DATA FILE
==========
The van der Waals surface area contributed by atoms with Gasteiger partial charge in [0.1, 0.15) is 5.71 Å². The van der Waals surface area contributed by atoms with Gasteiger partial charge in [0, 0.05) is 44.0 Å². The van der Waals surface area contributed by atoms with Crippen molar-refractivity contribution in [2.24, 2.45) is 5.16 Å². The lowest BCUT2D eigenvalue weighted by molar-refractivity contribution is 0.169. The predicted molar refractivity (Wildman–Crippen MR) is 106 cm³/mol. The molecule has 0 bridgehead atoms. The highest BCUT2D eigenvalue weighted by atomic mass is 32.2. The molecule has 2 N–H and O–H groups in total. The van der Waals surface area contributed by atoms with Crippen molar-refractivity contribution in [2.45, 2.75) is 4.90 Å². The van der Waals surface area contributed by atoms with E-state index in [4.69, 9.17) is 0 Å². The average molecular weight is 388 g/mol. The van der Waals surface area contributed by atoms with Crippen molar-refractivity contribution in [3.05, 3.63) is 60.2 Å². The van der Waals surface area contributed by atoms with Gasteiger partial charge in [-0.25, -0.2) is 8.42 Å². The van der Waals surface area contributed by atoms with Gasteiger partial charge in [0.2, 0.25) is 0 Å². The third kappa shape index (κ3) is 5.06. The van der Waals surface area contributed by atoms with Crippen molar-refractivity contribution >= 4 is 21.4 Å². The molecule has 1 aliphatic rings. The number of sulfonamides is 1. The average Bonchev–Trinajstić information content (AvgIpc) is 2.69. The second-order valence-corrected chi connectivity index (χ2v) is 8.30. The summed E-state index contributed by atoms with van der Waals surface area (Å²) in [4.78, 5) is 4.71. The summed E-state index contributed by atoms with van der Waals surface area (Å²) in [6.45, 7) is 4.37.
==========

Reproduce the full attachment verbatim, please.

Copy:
The van der Waals surface area contributed by atoms with Gasteiger partial charge in [0.1, 0.15) is 5.71 Å². The van der Waals surface area contributed by atoms with Gasteiger partial charge in [0, 0.05) is 44.0 Å². The van der Waals surface area contributed by atoms with Crippen molar-refractivity contribution in [2.24, 2.45) is 5.16 Å². The lowest BCUT2D eigenvalue weighted by molar-refractivity contribution is 0.169. The predicted molar refractivity (Wildman–Crippen MR) is 106 cm³/mol. The molecule has 0 bridgehead atoms. The highest BCUT2D eigenvalue weighted by atomic mass is 32.2. The molecule has 2 N–H and O–H groups in total. The van der Waals surface area contributed by atoms with Crippen molar-refractivity contribution in [2.45, 2.75) is 4.90 Å². The van der Waals surface area contributed by atoms with E-state index in [4.69, 9.17) is 0 Å². The average molecular weight is 388 g/mol. The van der Waals surface area contributed by atoms with Crippen molar-refractivity contribution in [3.05, 3.63) is 60.2 Å². The van der Waals surface area contributed by atoms with Gasteiger partial charge in [-0.25, -0.2) is 8.42 Å². The van der Waals surface area contributed by atoms with Gasteiger partial charge in [0.2, 0.25) is 0 Å². The third kappa shape index (κ3) is 5.06. The van der Waals surface area contributed by atoms with Crippen molar-refractivity contribution >= 4 is 21.4 Å². The molecule has 1 aliphatic rings. The number of sulfonamides is 1. The average Bonchev–Trinajstić information content (AvgIpc) is 2.69. The second-order valence-corrected chi connectivity index (χ2v) is 8.30. The summed E-state index contributed by atoms with van der Waals surface area (Å²) in [4.78, 5) is 4.71. The summed E-state index contributed by atoms with van der Waals surface area (Å²) in [6.45, 7) is 4.37.